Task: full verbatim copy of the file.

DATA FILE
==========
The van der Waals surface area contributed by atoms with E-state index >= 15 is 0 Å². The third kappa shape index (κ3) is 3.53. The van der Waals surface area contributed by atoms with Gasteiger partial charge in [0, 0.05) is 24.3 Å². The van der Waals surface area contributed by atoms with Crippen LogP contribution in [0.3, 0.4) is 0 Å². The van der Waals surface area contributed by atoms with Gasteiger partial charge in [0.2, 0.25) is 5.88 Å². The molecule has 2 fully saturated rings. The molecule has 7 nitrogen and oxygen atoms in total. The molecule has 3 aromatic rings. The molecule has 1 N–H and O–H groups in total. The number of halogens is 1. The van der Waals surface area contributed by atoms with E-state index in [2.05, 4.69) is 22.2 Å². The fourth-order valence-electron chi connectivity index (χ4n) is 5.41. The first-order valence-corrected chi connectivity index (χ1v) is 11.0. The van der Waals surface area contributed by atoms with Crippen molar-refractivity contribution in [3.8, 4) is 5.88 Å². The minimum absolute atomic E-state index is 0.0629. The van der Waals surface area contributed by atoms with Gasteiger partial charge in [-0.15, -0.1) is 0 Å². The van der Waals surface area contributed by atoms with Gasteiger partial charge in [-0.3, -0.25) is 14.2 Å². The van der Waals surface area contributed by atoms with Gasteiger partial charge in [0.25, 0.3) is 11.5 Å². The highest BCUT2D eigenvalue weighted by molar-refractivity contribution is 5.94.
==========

The van der Waals surface area contributed by atoms with E-state index >= 15 is 0 Å². The third kappa shape index (κ3) is 3.53. The van der Waals surface area contributed by atoms with Gasteiger partial charge in [0, 0.05) is 24.3 Å². The van der Waals surface area contributed by atoms with Crippen LogP contribution in [0.3, 0.4) is 0 Å². The van der Waals surface area contributed by atoms with Gasteiger partial charge in [0.2, 0.25) is 5.88 Å². The molecule has 2 fully saturated rings. The molecule has 7 nitrogen and oxygen atoms in total. The molecule has 3 aromatic rings. The molecule has 1 N–H and O–H groups in total. The number of halogens is 1. The van der Waals surface area contributed by atoms with E-state index in [2.05, 4.69) is 22.2 Å². The fourth-order valence-electron chi connectivity index (χ4n) is 5.41. The first-order valence-corrected chi connectivity index (χ1v) is 11.0. The van der Waals surface area contributed by atoms with Crippen molar-refractivity contribution in [3.8, 4) is 5.88 Å². The minimum absolute atomic E-state index is 0.0629. The van der Waals surface area contributed by atoms with Gasteiger partial charge in [-0.15, -0.1) is 0 Å². The van der Waals surface area contributed by atoms with Gasteiger partial charge in [-0.3, -0.25) is 14.2 Å². The van der Waals surface area contributed by atoms with Gasteiger partial charge in [0.25, 0.3) is 11.5 Å². The highest BCUT2D eigenvalue weighted by molar-refractivity contribution is 5.94.